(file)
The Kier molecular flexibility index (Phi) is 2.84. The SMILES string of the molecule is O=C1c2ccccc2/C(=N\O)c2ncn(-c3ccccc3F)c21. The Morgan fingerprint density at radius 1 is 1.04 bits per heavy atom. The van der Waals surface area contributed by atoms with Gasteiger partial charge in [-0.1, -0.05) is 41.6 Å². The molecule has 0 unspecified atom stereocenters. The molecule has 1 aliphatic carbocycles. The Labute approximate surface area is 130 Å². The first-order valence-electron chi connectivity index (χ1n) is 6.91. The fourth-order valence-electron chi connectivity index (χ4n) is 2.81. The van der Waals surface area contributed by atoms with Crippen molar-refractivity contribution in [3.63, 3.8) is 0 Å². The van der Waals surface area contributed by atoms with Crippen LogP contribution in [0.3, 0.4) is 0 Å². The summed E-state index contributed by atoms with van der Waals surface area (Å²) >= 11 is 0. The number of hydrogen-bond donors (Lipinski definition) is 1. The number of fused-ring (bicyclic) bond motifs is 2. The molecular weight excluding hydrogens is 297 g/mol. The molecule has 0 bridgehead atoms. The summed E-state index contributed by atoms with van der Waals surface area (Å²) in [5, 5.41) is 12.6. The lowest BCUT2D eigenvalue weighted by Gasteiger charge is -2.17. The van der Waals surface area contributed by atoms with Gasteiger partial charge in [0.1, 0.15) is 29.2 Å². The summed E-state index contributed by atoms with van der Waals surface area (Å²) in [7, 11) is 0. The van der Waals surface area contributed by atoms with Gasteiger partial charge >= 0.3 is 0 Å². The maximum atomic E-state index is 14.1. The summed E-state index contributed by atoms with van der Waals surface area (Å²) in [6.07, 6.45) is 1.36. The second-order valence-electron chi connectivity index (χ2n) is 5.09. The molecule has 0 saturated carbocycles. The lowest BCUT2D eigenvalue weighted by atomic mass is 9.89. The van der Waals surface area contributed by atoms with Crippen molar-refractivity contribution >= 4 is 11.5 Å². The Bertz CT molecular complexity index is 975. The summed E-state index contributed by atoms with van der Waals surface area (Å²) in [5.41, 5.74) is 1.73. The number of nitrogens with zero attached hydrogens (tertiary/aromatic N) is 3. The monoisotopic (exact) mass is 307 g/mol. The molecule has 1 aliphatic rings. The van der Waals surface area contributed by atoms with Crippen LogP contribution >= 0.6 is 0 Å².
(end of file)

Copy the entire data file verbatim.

The Kier molecular flexibility index (Phi) is 2.84. The SMILES string of the molecule is O=C1c2ccccc2/C(=N\O)c2ncn(-c3ccccc3F)c21. The Morgan fingerprint density at radius 1 is 1.04 bits per heavy atom. The van der Waals surface area contributed by atoms with Gasteiger partial charge in [-0.1, -0.05) is 41.6 Å². The molecule has 0 unspecified atom stereocenters. The molecule has 1 aliphatic carbocycles. The Labute approximate surface area is 130 Å². The first-order valence-electron chi connectivity index (χ1n) is 6.91. The fourth-order valence-electron chi connectivity index (χ4n) is 2.81. The van der Waals surface area contributed by atoms with Crippen molar-refractivity contribution in [3.63, 3.8) is 0 Å². The van der Waals surface area contributed by atoms with Crippen LogP contribution in [0.3, 0.4) is 0 Å². The summed E-state index contributed by atoms with van der Waals surface area (Å²) >= 11 is 0. The number of hydrogen-bond donors (Lipinski definition) is 1. The number of fused-ring (bicyclic) bond motifs is 2. The molecular weight excluding hydrogens is 297 g/mol. The molecule has 0 bridgehead atoms. The summed E-state index contributed by atoms with van der Waals surface area (Å²) in [5, 5.41) is 12.6. The lowest BCUT2D eigenvalue weighted by Gasteiger charge is -2.17. The van der Waals surface area contributed by atoms with Gasteiger partial charge in [0.1, 0.15) is 29.2 Å². The summed E-state index contributed by atoms with van der Waals surface area (Å²) in [7, 11) is 0. The van der Waals surface area contributed by atoms with Gasteiger partial charge >= 0.3 is 0 Å². The maximum atomic E-state index is 14.1. The summed E-state index contributed by atoms with van der Waals surface area (Å²) in [6.07, 6.45) is 1.36. The second-order valence-electron chi connectivity index (χ2n) is 5.09. The molecule has 0 saturated carbocycles. The lowest BCUT2D eigenvalue weighted by atomic mass is 9.89. The van der Waals surface area contributed by atoms with Crippen molar-refractivity contribution >= 4 is 11.5 Å². The Bertz CT molecular complexity index is 975. The summed E-state index contributed by atoms with van der Waals surface area (Å²) in [5.41, 5.74) is 1.73. The number of nitrogens with zero attached hydrogens (tertiary/aromatic N) is 3. The monoisotopic (exact) mass is 307 g/mol. The molecule has 1 aliphatic rings. The van der Waals surface area contributed by atoms with Crippen LogP contribution >= 0.6 is 0 Å².